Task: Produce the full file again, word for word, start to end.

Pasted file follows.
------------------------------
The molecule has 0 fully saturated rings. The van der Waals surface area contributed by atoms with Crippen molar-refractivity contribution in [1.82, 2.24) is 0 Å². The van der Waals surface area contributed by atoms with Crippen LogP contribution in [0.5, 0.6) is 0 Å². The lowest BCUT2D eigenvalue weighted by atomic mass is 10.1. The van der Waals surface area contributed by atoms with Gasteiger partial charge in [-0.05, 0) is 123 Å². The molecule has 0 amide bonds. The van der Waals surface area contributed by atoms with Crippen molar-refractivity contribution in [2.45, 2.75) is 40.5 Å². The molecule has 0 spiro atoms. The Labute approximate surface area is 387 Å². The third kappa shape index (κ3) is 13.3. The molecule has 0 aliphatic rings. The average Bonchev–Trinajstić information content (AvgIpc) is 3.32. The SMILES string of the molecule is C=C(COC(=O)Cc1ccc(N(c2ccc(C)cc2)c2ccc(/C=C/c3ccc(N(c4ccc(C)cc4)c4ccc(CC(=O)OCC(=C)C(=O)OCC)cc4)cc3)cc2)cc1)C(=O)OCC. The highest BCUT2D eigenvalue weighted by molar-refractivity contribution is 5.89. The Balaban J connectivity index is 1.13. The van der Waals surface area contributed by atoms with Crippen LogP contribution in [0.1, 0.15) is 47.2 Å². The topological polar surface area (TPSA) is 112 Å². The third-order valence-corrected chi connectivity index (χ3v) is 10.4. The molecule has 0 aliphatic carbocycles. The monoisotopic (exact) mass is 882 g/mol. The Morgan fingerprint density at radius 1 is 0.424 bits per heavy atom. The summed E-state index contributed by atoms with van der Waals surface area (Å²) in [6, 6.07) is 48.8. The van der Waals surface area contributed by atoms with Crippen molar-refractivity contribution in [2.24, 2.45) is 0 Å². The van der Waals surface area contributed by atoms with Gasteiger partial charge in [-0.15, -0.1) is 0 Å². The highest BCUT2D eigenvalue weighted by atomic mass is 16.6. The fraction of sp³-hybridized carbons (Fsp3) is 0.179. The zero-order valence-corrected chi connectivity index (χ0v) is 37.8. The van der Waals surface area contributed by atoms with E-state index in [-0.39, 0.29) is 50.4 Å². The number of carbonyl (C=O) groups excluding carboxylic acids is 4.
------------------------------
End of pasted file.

The molecule has 0 fully saturated rings. The van der Waals surface area contributed by atoms with Crippen molar-refractivity contribution in [1.82, 2.24) is 0 Å². The van der Waals surface area contributed by atoms with Crippen LogP contribution in [0.5, 0.6) is 0 Å². The lowest BCUT2D eigenvalue weighted by atomic mass is 10.1. The van der Waals surface area contributed by atoms with Gasteiger partial charge in [-0.05, 0) is 123 Å². The molecule has 0 amide bonds. The van der Waals surface area contributed by atoms with Crippen molar-refractivity contribution in [2.45, 2.75) is 40.5 Å². The molecule has 0 spiro atoms. The Labute approximate surface area is 387 Å². The third kappa shape index (κ3) is 13.3. The molecule has 0 aliphatic rings. The average Bonchev–Trinajstić information content (AvgIpc) is 3.32. The SMILES string of the molecule is C=C(COC(=O)Cc1ccc(N(c2ccc(C)cc2)c2ccc(/C=C/c3ccc(N(c4ccc(C)cc4)c4ccc(CC(=O)OCC(=C)C(=O)OCC)cc4)cc3)cc2)cc1)C(=O)OCC. The highest BCUT2D eigenvalue weighted by molar-refractivity contribution is 5.89. The Balaban J connectivity index is 1.13. The van der Waals surface area contributed by atoms with Crippen LogP contribution in [0.1, 0.15) is 47.2 Å². The topological polar surface area (TPSA) is 112 Å². The third-order valence-corrected chi connectivity index (χ3v) is 10.4. The molecule has 0 aliphatic carbocycles. The monoisotopic (exact) mass is 882 g/mol. The Morgan fingerprint density at radius 1 is 0.424 bits per heavy atom. The summed E-state index contributed by atoms with van der Waals surface area (Å²) in [6, 6.07) is 48.8. The van der Waals surface area contributed by atoms with Crippen molar-refractivity contribution in [2.24, 2.45) is 0 Å². The van der Waals surface area contributed by atoms with Gasteiger partial charge in [-0.15, -0.1) is 0 Å². The highest BCUT2D eigenvalue weighted by atomic mass is 16.6. The fraction of sp³-hybridized carbons (Fsp3) is 0.179. The zero-order valence-corrected chi connectivity index (χ0v) is 37.8. The van der Waals surface area contributed by atoms with E-state index in [-0.39, 0.29) is 50.4 Å². The number of carbonyl (C=O) groups excluding carboxylic acids is 4.